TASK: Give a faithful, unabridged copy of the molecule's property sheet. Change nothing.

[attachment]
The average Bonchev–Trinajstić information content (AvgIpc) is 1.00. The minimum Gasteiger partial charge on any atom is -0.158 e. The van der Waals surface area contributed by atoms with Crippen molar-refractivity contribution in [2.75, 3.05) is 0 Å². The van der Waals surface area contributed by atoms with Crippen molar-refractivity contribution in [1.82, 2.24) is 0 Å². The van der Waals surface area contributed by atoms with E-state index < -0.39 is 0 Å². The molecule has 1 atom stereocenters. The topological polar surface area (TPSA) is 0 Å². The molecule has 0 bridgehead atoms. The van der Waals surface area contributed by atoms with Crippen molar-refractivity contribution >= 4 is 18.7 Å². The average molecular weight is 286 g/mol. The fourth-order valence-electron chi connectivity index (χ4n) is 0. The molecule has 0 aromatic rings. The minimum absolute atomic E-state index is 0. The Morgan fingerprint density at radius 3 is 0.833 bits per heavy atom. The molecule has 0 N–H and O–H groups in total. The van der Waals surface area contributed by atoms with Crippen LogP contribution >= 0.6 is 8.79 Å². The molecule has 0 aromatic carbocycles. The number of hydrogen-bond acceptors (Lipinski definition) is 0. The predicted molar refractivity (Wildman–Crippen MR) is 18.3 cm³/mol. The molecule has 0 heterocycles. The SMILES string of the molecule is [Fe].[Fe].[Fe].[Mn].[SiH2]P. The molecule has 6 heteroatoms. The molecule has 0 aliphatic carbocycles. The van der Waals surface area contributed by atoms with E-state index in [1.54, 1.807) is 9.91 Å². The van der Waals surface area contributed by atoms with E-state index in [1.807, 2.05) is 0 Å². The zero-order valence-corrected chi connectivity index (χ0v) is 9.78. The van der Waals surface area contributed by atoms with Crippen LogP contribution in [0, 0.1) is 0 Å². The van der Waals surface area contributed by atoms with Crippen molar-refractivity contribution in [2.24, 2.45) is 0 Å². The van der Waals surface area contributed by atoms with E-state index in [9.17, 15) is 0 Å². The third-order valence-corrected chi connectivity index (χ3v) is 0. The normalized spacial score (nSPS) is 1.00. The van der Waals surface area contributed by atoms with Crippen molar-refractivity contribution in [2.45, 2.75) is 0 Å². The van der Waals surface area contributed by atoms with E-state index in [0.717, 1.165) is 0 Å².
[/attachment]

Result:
The average Bonchev–Trinajstić information content (AvgIpc) is 1.00. The minimum Gasteiger partial charge on any atom is -0.158 e. The van der Waals surface area contributed by atoms with Crippen molar-refractivity contribution in [2.75, 3.05) is 0 Å². The van der Waals surface area contributed by atoms with Crippen molar-refractivity contribution in [1.82, 2.24) is 0 Å². The van der Waals surface area contributed by atoms with E-state index < -0.39 is 0 Å². The molecule has 1 atom stereocenters. The topological polar surface area (TPSA) is 0 Å². The molecule has 0 bridgehead atoms. The van der Waals surface area contributed by atoms with Crippen molar-refractivity contribution >= 4 is 18.7 Å². The average molecular weight is 286 g/mol. The fourth-order valence-electron chi connectivity index (χ4n) is 0. The molecule has 0 aromatic rings. The minimum absolute atomic E-state index is 0. The Morgan fingerprint density at radius 3 is 0.833 bits per heavy atom. The molecule has 0 N–H and O–H groups in total. The van der Waals surface area contributed by atoms with Crippen LogP contribution >= 0.6 is 8.79 Å². The molecule has 0 aromatic carbocycles. The number of hydrogen-bond acceptors (Lipinski definition) is 0. The predicted molar refractivity (Wildman–Crippen MR) is 18.3 cm³/mol. The molecule has 0 heterocycles. The SMILES string of the molecule is [Fe].[Fe].[Fe].[Mn].[SiH2]P. The molecule has 6 heteroatoms. The molecule has 0 aliphatic carbocycles. The van der Waals surface area contributed by atoms with E-state index in [1.54, 1.807) is 9.91 Å². The van der Waals surface area contributed by atoms with E-state index in [1.807, 2.05) is 0 Å². The zero-order valence-corrected chi connectivity index (χ0v) is 9.78. The van der Waals surface area contributed by atoms with Crippen LogP contribution in [0, 0.1) is 0 Å². The van der Waals surface area contributed by atoms with Crippen molar-refractivity contribution in [2.24, 2.45) is 0 Å². The van der Waals surface area contributed by atoms with E-state index in [9.17, 15) is 0 Å². The third-order valence-corrected chi connectivity index (χ3v) is 0. The normalized spacial score (nSPS) is 1.00. The van der Waals surface area contributed by atoms with Crippen molar-refractivity contribution in [2.45, 2.75) is 0 Å². The van der Waals surface area contributed by atoms with E-state index in [0.717, 1.165) is 0 Å².